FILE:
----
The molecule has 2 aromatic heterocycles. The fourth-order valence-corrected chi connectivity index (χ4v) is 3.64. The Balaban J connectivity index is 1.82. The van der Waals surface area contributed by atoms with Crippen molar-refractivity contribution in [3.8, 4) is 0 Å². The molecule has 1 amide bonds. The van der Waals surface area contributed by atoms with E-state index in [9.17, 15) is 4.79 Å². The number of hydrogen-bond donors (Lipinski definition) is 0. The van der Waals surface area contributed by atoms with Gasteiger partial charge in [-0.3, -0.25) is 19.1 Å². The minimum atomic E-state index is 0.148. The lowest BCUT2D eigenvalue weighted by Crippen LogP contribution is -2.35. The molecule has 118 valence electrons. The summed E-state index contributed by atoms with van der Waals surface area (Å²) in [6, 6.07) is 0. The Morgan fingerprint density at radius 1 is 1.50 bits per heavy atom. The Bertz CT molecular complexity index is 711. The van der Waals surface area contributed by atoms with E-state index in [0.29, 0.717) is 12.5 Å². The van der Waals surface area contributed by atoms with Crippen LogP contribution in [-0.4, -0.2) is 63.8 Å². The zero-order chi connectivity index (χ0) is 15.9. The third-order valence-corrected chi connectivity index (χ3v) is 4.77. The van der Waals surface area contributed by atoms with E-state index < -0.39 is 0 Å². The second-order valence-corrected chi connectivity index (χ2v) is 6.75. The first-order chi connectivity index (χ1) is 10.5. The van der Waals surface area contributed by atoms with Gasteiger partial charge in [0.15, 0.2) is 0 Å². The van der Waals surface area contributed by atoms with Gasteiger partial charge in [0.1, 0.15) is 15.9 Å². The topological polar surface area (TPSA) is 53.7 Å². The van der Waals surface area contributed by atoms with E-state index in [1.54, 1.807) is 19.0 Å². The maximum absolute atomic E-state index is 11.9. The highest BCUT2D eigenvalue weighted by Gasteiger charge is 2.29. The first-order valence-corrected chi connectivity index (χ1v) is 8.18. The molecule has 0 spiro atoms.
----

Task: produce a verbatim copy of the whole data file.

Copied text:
The molecule has 2 aromatic heterocycles. The fourth-order valence-corrected chi connectivity index (χ4v) is 3.64. The Balaban J connectivity index is 1.82. The van der Waals surface area contributed by atoms with Crippen molar-refractivity contribution in [3.8, 4) is 0 Å². The molecule has 1 amide bonds. The van der Waals surface area contributed by atoms with E-state index in [9.17, 15) is 4.79 Å². The number of hydrogen-bond donors (Lipinski definition) is 0. The van der Waals surface area contributed by atoms with Gasteiger partial charge in [-0.3, -0.25) is 19.1 Å². The minimum atomic E-state index is 0.148. The lowest BCUT2D eigenvalue weighted by Crippen LogP contribution is -2.35. The molecule has 118 valence electrons. The summed E-state index contributed by atoms with van der Waals surface area (Å²) in [6, 6.07) is 0. The Morgan fingerprint density at radius 1 is 1.50 bits per heavy atom. The Bertz CT molecular complexity index is 711. The van der Waals surface area contributed by atoms with E-state index in [0.29, 0.717) is 12.5 Å². The van der Waals surface area contributed by atoms with Crippen LogP contribution in [-0.4, -0.2) is 63.8 Å². The zero-order chi connectivity index (χ0) is 15.9. The third-order valence-corrected chi connectivity index (χ3v) is 4.77. The van der Waals surface area contributed by atoms with E-state index < -0.39 is 0 Å². The second-order valence-corrected chi connectivity index (χ2v) is 6.75. The first-order chi connectivity index (χ1) is 10.5. The van der Waals surface area contributed by atoms with Gasteiger partial charge in [0.15, 0.2) is 0 Å². The van der Waals surface area contributed by atoms with Gasteiger partial charge in [0.1, 0.15) is 15.9 Å². The topological polar surface area (TPSA) is 53.7 Å². The van der Waals surface area contributed by atoms with E-state index in [1.54, 1.807) is 19.0 Å². The maximum absolute atomic E-state index is 11.9. The highest BCUT2D eigenvalue weighted by Gasteiger charge is 2.29. The first-order valence-corrected chi connectivity index (χ1v) is 8.18. The molecule has 0 spiro atoms.